KAUST DepartmentComputer, Electrical and Mathematical Sciences and Engineering (CEMSE) Division
Electrical Engineering Program
Permanent link to this recordhttp://hdl.handle.net/10754/626498
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AbstractWe analyze the outage and throughput performance of full-duplex relay selection (FDRS) in underlay cognitive networks. Contrary to half-duplex relaying, full-duplex relaying (FDR) enables simultaneous listening/forwarding at the secondary relay(s), thereby allowing for higher spectral efficiency. However, due to simultaneous source/relay transmissions in FDR, the superimposed signal at the primary receiver should now satisfy the existing interference constraint, which can considerably limit the secondary network throughput. In this regard, FDRS can offer an adequate solution to boost the secondary throughput while satisfying the imposed interference limit. We first analyze the performance of opportunistic FDRS with residual selfinterference (RSI) by deriving the exact cumulative distribution function of its end-to-end signal-to-interference-plus-noise ratio under Nakagami-m fading. We also evaluate the offered diversity gain of relay selection for different full-duplex cooperation schemes in the presence/absence of a direct source-destination link under Rayleigh fading. When the RSI link gain model is sublinear in the relay power, which agrees with recent research findings, we show that remarkable diversity can be recovered even in the presence of an interfering direct link. Second, we evaluate the end-to-end performance of FDRS with interference constraints due to the presence of a primary receiver. Finally, the presented theoretical findings are verified by numerical simulations.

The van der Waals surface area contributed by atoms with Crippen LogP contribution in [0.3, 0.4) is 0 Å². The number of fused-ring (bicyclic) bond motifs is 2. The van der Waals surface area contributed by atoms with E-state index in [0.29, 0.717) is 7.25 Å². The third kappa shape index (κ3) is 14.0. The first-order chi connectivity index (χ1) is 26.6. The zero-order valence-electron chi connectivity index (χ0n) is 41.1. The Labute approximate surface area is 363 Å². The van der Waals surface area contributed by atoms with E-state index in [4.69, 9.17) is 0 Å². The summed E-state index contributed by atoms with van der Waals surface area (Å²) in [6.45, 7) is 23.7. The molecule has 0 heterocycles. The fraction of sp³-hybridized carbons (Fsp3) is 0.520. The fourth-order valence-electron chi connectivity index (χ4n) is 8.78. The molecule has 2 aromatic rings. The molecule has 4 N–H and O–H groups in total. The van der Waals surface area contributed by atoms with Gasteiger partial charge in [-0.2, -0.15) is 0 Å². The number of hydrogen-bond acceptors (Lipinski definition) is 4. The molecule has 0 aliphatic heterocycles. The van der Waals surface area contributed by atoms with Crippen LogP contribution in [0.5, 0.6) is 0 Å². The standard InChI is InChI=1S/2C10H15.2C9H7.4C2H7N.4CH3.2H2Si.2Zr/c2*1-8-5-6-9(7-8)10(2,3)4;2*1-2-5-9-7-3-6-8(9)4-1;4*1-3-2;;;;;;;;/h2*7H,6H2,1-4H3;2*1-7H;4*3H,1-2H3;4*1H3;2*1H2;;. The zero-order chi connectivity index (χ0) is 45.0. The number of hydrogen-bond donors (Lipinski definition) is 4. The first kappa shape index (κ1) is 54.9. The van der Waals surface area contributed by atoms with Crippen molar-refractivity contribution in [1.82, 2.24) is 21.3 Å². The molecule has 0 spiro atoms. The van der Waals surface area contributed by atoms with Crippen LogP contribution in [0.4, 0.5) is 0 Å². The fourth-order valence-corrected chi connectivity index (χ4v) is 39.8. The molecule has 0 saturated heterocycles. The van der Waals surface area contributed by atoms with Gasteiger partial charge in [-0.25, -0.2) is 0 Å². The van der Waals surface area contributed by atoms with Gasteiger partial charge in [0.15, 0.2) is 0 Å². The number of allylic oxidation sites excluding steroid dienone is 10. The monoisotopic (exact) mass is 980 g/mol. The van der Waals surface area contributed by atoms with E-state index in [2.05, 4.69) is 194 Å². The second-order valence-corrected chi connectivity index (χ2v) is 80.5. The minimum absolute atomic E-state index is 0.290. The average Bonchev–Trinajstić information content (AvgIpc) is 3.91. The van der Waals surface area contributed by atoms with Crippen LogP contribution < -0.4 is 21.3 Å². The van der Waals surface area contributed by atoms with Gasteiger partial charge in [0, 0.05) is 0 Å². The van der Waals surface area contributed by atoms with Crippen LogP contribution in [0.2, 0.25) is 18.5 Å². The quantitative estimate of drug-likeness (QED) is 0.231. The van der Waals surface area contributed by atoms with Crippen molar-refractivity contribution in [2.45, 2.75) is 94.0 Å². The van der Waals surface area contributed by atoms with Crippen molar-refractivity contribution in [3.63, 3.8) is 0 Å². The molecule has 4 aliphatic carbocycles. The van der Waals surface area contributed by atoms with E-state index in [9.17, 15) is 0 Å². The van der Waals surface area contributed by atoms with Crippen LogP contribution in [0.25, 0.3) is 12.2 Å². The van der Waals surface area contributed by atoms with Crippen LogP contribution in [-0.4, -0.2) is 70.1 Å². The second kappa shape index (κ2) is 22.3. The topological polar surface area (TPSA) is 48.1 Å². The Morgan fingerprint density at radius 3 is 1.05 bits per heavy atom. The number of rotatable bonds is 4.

CitationKhafagy MG, Alouini M-S, Aissa S (2018) Full-Duplex Relay Selection in Cognitive Underlay Networks. IEEE Transactions on Communications: 1–1. Available: http://dx.doi.org/10.1109/TCOMM.2018.2840705.
SponsorsThe research reported in this publication is supported by funding from King Abdullah University of Science and Technology (KAUST).